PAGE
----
Copper prices were working lower during December, but late in the month fund buying picked up to drive prices to a multi-year high of $7,203 per tonne. There was little fundamental justification for this and we should consider it a warning that speculators and investors may force prices to overshoot on the upside. We have recently tightened our supply-demand balance to show a deeper deficit, due to a higher risk of mine and scrap-related supply disruptions, but also as the demand outlook appears robust given global economic growth. Investors seem eager to front-run the auto industrys shift to electric vehicles. This has bullish medium- to long-term demand implications for copper coming at a time when well-telegraphed mine supply shortages are due to emerge. Investors are getting bullish already and seem eager to use New Year fund allocations to increase their exposure to copper. The current rally may, therefore, have further to run and we have raised our Q1 cash price forecasts to $7,185 per tonne.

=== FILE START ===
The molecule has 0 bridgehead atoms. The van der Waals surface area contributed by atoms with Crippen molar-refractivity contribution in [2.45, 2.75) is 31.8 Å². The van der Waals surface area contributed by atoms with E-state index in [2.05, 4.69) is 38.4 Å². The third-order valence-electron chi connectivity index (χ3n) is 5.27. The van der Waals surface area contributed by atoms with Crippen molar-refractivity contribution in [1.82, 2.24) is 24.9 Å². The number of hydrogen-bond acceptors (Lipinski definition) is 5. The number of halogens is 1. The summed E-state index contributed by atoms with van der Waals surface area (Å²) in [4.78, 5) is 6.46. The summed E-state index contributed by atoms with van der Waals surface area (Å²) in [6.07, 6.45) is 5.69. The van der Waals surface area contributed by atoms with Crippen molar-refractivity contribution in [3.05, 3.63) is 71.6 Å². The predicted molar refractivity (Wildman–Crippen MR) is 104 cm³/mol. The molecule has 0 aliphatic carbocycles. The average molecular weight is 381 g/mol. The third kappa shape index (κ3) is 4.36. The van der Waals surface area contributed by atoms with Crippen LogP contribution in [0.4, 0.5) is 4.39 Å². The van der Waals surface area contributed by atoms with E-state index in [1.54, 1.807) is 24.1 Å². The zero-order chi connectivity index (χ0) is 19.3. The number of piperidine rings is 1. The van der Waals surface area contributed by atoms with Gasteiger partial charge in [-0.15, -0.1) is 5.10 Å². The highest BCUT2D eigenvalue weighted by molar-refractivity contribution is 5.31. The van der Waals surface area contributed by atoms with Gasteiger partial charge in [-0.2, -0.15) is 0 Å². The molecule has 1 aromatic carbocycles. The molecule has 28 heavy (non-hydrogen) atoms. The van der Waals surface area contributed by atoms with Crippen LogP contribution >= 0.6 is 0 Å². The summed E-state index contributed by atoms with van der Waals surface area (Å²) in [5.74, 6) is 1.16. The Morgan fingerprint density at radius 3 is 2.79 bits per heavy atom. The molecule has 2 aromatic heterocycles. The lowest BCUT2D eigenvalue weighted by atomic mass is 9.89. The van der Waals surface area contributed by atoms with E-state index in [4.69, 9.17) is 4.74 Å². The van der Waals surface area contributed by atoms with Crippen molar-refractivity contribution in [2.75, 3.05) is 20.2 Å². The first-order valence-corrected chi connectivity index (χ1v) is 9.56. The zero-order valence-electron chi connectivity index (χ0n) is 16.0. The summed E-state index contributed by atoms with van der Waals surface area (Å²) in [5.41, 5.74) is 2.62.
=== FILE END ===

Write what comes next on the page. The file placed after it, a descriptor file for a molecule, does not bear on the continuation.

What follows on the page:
Analysis by Andy Cole, base metals analyst and editor of MBRs Base
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